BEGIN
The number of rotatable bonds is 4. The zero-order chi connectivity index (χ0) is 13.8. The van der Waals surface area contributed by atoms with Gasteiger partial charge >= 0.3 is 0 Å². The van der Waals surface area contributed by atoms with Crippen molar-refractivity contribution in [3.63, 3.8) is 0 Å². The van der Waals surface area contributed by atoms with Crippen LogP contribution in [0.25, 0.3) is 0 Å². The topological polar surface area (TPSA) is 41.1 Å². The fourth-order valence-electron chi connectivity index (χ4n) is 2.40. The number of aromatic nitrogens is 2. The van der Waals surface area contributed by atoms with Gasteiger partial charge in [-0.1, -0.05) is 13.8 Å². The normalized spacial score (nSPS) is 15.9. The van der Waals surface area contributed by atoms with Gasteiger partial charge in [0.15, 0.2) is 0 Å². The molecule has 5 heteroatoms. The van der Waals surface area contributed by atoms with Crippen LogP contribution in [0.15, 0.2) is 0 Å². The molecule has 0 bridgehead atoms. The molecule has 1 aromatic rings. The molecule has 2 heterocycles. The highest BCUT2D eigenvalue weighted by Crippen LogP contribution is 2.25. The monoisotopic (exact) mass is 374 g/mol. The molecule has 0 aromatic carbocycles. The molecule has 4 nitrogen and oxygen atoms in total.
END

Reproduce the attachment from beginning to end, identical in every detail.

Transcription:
The number of rotatable bonds is 4. The zero-order chi connectivity index (χ0) is 13.8. The van der Waals surface area contributed by atoms with Gasteiger partial charge >= 0.3 is 0 Å². The van der Waals surface area contributed by atoms with Crippen molar-refractivity contribution in [3.63, 3.8) is 0 Å². The van der Waals surface area contributed by atoms with Crippen LogP contribution in [0.25, 0.3) is 0 Å². The topological polar surface area (TPSA) is 41.1 Å². The fourth-order valence-electron chi connectivity index (χ4n) is 2.40. The number of aromatic nitrogens is 2. The van der Waals surface area contributed by atoms with Gasteiger partial charge in [-0.1, -0.05) is 13.8 Å². The normalized spacial score (nSPS) is 15.9. The van der Waals surface area contributed by atoms with Gasteiger partial charge in [0.15, 0.2) is 0 Å². The molecule has 5 heteroatoms. The van der Waals surface area contributed by atoms with Crippen LogP contribution in [0.15, 0.2) is 0 Å². The molecule has 0 bridgehead atoms. The molecule has 1 aromatic rings. The molecule has 2 heterocycles. The highest BCUT2D eigenvalue weighted by Crippen LogP contribution is 2.25. The monoisotopic (exact) mass is 374 g/mol. The molecule has 0 aromatic carbocycles. The molecule has 4 nitrogen and oxygen atoms in total.